We are still on holidays, right? Well the majority of us are enjoying the holidays somewhere with our family and friends. The hangover from Christmas and New Year is all but over, but one hangover that hasn’t left us is our credit card bill from Christmas and the so-called holiday ‘sales’, financial stress looms.
Chances are we still can be engaged in the frenzy of ‘The Stocktake SALE’, ‘The CLEARANCE SALE’, ‘Super Daily Deals’, ‘50 months interest free, no deposit, no interest (read full terms)’, ‘It’s the Season to SAVE BIG’, ‘After Christmas SALE and CLEARANCE’, etc.
That clever marketing pressure can flick a switch in our brains where we go into a kind of ‘trance’, handing over our credit cards, tapping away now in a cashless society on auto-pilot to suppress those logical thoughts of ‘we really shouldn’t be spending so much’.
According to BetaBait.com (a website helping start-ups connect with early adopters), 88 percent of the total impulse purchases are created primarily because the items are on sale. Rather than purchasing useful or necessary items, impulse shoppers buy primarily because it puts them in a better mood. In addition, many impulse purchases are made because people feel that they can’t pass up an extremely attractive offer. Retailers know this all too well and exploit it.
So, what do we do about it?
In a recent interview by Money and Life last month, I was asked to identify some helpful tips to break the cycle of spending and debt.
BetaBait.com also found that when people shop with the purpose of buying immediate needs or forgotten items, the rate of compulsive buying falls by 53 percent.
Exactly how much do we spend on our credit cards?
The Australian Retailers Association expected Australians to spend $50 billion between mid-November and Christmas Eve. Aussie shoppers were tipped to spend a further $18 billion nationwide between Boxing Day and 15 January 2018.
According to ARA executive director, Russell Zimmerman, the jump is being driven by online retail.
“With Amazon’s recent Australia launch, we are certain that online retail will be a driving force for post-Christmas sales with the ARA and Roy Morgan forecasting the ‘Other Retailing’ category to increase by more than four percent this year.”
Gumtree survey, which has found that Aussies are expecting to spend a staggering $10 billion dollars on Christmas presents alone, equating to more than $700 on gift giving per person. Perhaps not surprisingly, the Gumtree research also found that almost 9 out of 10 Australians (86 percent) find Christmas puts a strain on their finances, with buying Christmas gifts dubbed as the biggest cause (66%) of this pressure.
The annual consumer survey by US company Statista found shoppers expected to spend an average of US$906 on Christmas gifts alone in 2017, not counting other holiday costs and sales spending. This is a massive jump from the 2016 average of US$752. In 2017, Christmas retail sales are forecast to grow to about 680.4 billion U.S. dollars; a 3.8 percent increase from 2016. Net result, Americans seem to be in a generous mood of giving more this year. Does the Trump effect have anything to do with this?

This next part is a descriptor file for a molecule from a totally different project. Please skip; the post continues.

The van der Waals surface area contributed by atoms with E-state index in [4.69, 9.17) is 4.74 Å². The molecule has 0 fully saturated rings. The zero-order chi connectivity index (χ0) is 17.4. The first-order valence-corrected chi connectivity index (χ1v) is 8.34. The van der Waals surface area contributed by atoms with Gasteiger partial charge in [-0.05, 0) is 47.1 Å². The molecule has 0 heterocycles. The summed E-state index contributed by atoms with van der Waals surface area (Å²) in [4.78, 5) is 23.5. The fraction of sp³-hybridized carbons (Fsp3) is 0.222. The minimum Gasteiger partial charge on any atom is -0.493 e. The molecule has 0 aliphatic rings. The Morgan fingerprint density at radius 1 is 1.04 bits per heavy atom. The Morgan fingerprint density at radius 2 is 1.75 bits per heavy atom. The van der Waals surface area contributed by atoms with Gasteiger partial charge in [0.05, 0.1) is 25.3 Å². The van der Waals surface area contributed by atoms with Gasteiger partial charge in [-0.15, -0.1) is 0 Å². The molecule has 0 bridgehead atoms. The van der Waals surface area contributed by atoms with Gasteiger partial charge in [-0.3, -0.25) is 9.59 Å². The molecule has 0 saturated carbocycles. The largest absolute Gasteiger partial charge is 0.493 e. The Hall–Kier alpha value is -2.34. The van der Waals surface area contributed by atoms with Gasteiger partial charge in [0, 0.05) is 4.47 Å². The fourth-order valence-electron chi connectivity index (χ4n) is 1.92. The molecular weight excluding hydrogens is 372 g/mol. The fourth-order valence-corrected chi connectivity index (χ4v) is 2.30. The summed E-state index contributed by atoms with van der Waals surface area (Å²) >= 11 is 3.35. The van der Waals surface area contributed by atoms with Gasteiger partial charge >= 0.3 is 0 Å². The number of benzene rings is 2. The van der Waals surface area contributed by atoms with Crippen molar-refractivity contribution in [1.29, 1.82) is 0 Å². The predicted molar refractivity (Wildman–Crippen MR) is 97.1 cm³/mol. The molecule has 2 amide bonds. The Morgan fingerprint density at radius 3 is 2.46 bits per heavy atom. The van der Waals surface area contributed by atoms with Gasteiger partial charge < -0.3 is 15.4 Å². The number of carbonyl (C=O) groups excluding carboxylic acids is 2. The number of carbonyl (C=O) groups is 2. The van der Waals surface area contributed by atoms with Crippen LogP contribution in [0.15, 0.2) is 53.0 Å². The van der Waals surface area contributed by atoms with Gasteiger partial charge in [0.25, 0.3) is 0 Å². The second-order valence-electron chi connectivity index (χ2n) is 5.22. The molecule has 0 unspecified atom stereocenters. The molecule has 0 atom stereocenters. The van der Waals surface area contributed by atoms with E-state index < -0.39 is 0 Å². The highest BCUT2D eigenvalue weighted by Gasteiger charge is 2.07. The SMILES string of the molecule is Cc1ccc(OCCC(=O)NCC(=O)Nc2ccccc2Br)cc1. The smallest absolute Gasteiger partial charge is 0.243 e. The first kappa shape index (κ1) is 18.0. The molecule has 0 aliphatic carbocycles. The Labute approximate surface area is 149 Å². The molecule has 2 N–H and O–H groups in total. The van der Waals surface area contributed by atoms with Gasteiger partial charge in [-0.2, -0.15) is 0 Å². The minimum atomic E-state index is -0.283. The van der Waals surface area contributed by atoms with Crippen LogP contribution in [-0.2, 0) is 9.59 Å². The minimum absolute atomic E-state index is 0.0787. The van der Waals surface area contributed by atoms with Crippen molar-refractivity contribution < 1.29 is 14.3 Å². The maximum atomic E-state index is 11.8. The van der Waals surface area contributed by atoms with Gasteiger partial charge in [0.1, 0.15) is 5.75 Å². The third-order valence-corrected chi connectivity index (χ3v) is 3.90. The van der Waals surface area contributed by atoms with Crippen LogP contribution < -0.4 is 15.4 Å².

In Australia, the Credit Card Debt Clock is ticking away and ticking upwards. The MoneySmart clock shows how much Australians owe on credit cards. With around $32 billion owing, that’s an average of around $4,200 per cardholder.
In the US, Americans have now hit a scary milestone, the highest credit card debt in U.S history. According to the Federal Reserve, Americans had US$1.02 trillion in outstanding revolving credit in Oct 2017. When it comes to individual households, the average American family owes US$8,377. For the first time since the Great Recession, lenders have given more consumers with sub-prime, or below average, credit scores, access to credit cards, but they are giving them lower spending limits, according to the credit reporting agency TransUnion.
So, what does this impulse spending all mean to our Financial Wellbeing?
Answer: Financial Stress.
Financial Mindfulness conducted a survey on Financial Stress in Australia and found 1 in 3 Australians suffer Financial Stress. The results of this press release appeared in the Sydney Morning Herald and the Financial Standard.
New research is constantly being released on the impact financial stress is having on our financial wellbeing and general health worldwide. According to the European Society of Cardiology, research recently presented at the 18th Annual Congress of the South African Heart Association, significant financial stress is associated with a 13-fold higher odds of having a heart attack.
So how can we get through the holidays not regretting our spending, not dreading the bloated repayments to come, then show up to work without that nagging sense of fear that comes from surviving with financial stress?
The answer lies in applying the principles of mindfulness – the proven practice of moment-by-moment awareness – to our finances. It means training our minds to slow down and make decisions that we won’t regret later.
An Australian start-up – Financial Mindfulness – is developing a financial stress reduction program designed to revolutionise the way we think and behave with our money. In the process, we can stay within our means and feel better about ourselves by saying goodbye to the worry of money.
Andrew Fleming, 2nd January 2018